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Gammy's parents respond to surrogate's claims

The West Australian couple accused of abandoning their baby in Thailand have broken their silence, claiming they were "heartbroken" they couldn't bring their son home but believed he wouldn't survive beyond 24 hours.

Gammy. Picture: EPA/RUNGROJ YONGRIT
David and Wendy Farnell, of Bunbury, are reportedly traumatised after allegations by their Thai surrogate that they had gone home with their biological daughter but not her twin brother Gammy, who has Down syndrome, made headlines all over the world.
"This has been absolutely devastating for them, they are on the edge," a family friend told the Bunbury Mail.
It has also emerged that Mr Farnell has convictions for child sex offences against at least three girls aged under 13, for which he was found guilty in 1998 and has served time in jail, according to the Nine Network.
His wife has reportedly insisted her electrician husband, who reportedly has three adult children and a previous marriage, is nevertheless a good man – but the WA Department of Child protection is now investigating their case.
A statement made through a family friend of the Farnells to the Bunbury Mail today claimed the allegations by Pattharamon Januba, a 21-year-old Thai villager who says she was paid to be their surrogate has been looking after now eight-month-old baby Gammy ever since, are lies.
The friend claims the couple were not told that Gammy had Down syndrome but they did know he had a congenital heart condition; that they didn’t ask for an abortion; and that they thought he had no chance of survival.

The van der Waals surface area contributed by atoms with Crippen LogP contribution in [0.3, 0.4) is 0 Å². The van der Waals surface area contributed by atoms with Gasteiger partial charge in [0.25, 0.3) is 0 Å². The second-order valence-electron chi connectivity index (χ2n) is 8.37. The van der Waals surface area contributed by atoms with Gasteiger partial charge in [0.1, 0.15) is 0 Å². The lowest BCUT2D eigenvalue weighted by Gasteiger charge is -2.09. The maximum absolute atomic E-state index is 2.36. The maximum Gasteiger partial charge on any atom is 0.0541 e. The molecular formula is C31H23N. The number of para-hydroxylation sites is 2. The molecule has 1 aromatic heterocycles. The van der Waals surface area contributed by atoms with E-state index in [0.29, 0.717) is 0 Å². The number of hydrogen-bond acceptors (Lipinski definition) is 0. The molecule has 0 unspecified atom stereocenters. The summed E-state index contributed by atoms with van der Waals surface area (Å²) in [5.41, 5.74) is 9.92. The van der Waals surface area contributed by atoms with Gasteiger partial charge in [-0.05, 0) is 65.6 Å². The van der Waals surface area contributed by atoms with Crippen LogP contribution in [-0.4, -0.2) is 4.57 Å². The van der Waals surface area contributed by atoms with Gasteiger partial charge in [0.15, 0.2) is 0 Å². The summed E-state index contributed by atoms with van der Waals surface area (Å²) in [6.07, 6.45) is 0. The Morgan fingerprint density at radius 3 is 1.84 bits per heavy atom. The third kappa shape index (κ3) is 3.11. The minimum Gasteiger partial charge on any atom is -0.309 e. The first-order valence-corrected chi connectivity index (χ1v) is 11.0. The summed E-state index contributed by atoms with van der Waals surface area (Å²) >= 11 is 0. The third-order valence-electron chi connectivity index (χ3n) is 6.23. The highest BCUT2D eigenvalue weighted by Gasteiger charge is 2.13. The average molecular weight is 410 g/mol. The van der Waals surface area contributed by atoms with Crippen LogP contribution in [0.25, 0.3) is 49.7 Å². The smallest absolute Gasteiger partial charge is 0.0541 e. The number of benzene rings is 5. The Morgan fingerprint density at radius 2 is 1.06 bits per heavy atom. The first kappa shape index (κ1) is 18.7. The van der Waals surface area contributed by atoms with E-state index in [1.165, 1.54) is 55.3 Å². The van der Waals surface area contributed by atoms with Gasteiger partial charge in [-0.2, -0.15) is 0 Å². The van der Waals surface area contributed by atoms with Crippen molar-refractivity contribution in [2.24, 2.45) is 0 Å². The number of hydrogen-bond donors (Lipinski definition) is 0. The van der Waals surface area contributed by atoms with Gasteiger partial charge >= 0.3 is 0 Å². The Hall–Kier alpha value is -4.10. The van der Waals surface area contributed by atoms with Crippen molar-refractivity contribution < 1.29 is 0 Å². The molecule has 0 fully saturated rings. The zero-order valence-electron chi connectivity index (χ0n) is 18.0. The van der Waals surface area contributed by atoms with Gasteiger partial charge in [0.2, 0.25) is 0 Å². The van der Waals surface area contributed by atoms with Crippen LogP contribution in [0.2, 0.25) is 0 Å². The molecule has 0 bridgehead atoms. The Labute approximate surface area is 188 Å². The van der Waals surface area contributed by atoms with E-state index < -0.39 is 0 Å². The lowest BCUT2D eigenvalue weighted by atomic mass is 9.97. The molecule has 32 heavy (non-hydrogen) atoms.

"Legally they have been told not to say anything but they wouldn’t be able to anyway," the friend told the Bunbury Mail.
"Gammy was very sick when he was born and the biological parents were told he would not survive and he had a day, at best, to live and to say goodbye.
"All this happened when Thailand was in a military lockdown and very difficult to get around… The biological parents were heartbroken that they couldn’t take their boy with them and never wanted to give him up, but to stay would risk them losing their daughter also.
"They prayed for Gammy to survive but were told by doctors that he was too sick, not because of the Down syndrome but because of his heart and lung conditions and infection."
The twins were supposed to be born at a major international hospital in Thailand, the couple claim, but Ms Pattharamon instead went to a smaller hospital, which made the surrogacy agreement void.
Because of this, the Farnells had no legal right to their biological babies, who were born two months premature. There was a legal battle to bring home their daughter but Ms Pattharamon allegedly said she wanted to keep Gammy and give him a proper Thai funeral.
Contradicting previous media reports, the couple claim they had bought baby items for both babies and hadn't ignored Gammy.

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